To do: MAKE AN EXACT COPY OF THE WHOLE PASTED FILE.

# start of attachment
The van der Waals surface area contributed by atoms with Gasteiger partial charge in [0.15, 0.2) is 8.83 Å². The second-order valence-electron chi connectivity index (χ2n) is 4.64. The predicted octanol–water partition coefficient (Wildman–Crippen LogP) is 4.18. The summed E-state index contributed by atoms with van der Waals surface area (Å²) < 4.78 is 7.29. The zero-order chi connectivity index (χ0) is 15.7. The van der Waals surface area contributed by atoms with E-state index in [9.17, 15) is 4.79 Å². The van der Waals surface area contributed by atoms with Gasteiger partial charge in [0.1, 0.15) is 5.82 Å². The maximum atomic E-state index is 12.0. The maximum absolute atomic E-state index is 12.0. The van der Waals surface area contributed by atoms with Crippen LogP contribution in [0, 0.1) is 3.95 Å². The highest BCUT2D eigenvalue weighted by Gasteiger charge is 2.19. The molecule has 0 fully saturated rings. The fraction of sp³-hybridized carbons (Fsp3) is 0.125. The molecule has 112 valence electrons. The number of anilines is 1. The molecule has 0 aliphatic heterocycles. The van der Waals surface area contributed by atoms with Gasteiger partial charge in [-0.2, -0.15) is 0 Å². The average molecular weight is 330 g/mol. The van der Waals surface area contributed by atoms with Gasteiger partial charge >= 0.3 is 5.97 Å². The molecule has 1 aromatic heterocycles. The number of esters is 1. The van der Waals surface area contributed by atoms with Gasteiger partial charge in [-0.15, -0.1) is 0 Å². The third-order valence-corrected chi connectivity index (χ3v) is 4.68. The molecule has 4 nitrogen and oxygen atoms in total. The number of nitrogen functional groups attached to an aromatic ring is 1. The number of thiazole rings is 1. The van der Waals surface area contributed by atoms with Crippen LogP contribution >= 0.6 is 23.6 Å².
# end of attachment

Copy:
The van der Waals surface area contributed by atoms with Gasteiger partial charge in [0.15, 0.2) is 8.83 Å². The second-order valence-electron chi connectivity index (χ2n) is 4.64. The predicted octanol–water partition coefficient (Wildman–Crippen LogP) is 4.18. The summed E-state index contributed by atoms with van der Waals surface area (Å²) < 4.78 is 7.29. The zero-order chi connectivity index (χ0) is 15.7. The van der Waals surface area contributed by atoms with E-state index in [9.17, 15) is 4.79 Å². The van der Waals surface area contributed by atoms with Gasteiger partial charge in [0.1, 0.15) is 5.82 Å². The maximum atomic E-state index is 12.0. The maximum absolute atomic E-state index is 12.0. The van der Waals surface area contributed by atoms with Crippen LogP contribution in [0, 0.1) is 3.95 Å². The highest BCUT2D eigenvalue weighted by Gasteiger charge is 2.19. The molecule has 0 fully saturated rings. The fraction of sp³-hybridized carbons (Fsp3) is 0.125. The molecule has 112 valence electrons. The number of anilines is 1. The molecule has 0 aliphatic heterocycles. The van der Waals surface area contributed by atoms with Gasteiger partial charge in [-0.2, -0.15) is 0 Å². The average molecular weight is 330 g/mol. The van der Waals surface area contributed by atoms with Gasteiger partial charge >= 0.3 is 5.97 Å². The molecule has 1 aromatic heterocycles. The number of esters is 1. The van der Waals surface area contributed by atoms with Gasteiger partial charge in [-0.15, -0.1) is 0 Å². The third-order valence-corrected chi connectivity index (χ3v) is 4.68. The molecule has 4 nitrogen and oxygen atoms in total. The number of nitrogen functional groups attached to an aromatic ring is 1. The number of thiazole rings is 1. The van der Waals surface area contributed by atoms with Crippen LogP contribution >= 0.6 is 23.6 Å².